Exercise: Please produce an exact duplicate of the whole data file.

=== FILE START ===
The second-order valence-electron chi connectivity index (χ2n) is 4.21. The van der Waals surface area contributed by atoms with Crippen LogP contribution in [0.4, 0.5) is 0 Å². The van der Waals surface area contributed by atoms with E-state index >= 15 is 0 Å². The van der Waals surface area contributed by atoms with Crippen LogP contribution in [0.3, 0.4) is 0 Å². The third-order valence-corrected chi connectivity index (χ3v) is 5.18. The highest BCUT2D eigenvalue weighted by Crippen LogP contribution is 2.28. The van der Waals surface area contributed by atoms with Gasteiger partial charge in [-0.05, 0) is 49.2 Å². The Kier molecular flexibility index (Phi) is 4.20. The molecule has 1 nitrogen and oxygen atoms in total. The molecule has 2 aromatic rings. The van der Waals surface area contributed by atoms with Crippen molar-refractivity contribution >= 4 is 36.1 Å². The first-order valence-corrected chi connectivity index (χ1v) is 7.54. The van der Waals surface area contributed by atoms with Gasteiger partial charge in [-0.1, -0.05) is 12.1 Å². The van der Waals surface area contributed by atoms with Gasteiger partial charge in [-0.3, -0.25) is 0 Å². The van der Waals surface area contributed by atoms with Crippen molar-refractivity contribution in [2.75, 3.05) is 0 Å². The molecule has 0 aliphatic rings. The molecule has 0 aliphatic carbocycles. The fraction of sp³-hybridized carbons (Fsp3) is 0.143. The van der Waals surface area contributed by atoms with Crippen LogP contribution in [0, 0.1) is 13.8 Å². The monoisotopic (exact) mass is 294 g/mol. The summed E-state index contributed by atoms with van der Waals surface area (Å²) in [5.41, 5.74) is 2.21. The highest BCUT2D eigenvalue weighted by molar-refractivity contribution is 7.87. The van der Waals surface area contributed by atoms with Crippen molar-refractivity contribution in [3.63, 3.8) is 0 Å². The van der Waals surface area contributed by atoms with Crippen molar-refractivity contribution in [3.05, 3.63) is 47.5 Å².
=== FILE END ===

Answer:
The second-order valence-electron chi connectivity index (χ2n) is 4.21. The van der Waals surface area contributed by atoms with Crippen LogP contribution in [0.4, 0.5) is 0 Å². The van der Waals surface area contributed by atoms with E-state index >= 15 is 0 Å². The van der Waals surface area contributed by atoms with Crippen LogP contribution in [0.3, 0.4) is 0 Å². The third-order valence-corrected chi connectivity index (χ3v) is 5.18. The highest BCUT2D eigenvalue weighted by Crippen LogP contribution is 2.28. The van der Waals surface area contributed by atoms with Gasteiger partial charge in [-0.05, 0) is 49.2 Å². The Kier molecular flexibility index (Phi) is 4.20. The molecule has 1 nitrogen and oxygen atoms in total. The molecule has 2 aromatic rings. The van der Waals surface area contributed by atoms with Crippen molar-refractivity contribution >= 4 is 36.1 Å². The first-order valence-corrected chi connectivity index (χ1v) is 7.54. The van der Waals surface area contributed by atoms with Gasteiger partial charge in [-0.1, -0.05) is 12.1 Å². The van der Waals surface area contributed by atoms with Gasteiger partial charge in [-0.3, -0.25) is 0 Å². The van der Waals surface area contributed by atoms with Crippen molar-refractivity contribution in [2.75, 3.05) is 0 Å². The molecule has 0 aliphatic rings. The molecule has 0 aliphatic carbocycles. The fraction of sp³-hybridized carbons (Fsp3) is 0.143. The van der Waals surface area contributed by atoms with Crippen LogP contribution in [0, 0.1) is 13.8 Å². The monoisotopic (exact) mass is 294 g/mol. The summed E-state index contributed by atoms with van der Waals surface area (Å²) in [5.41, 5.74) is 2.21. The highest BCUT2D eigenvalue weighted by molar-refractivity contribution is 7.87. The van der Waals surface area contributed by atoms with Crippen molar-refractivity contribution in [3.63, 3.8) is 0 Å². The van der Waals surface area contributed by atoms with Crippen molar-refractivity contribution in [3.05, 3.63) is 47.5 Å².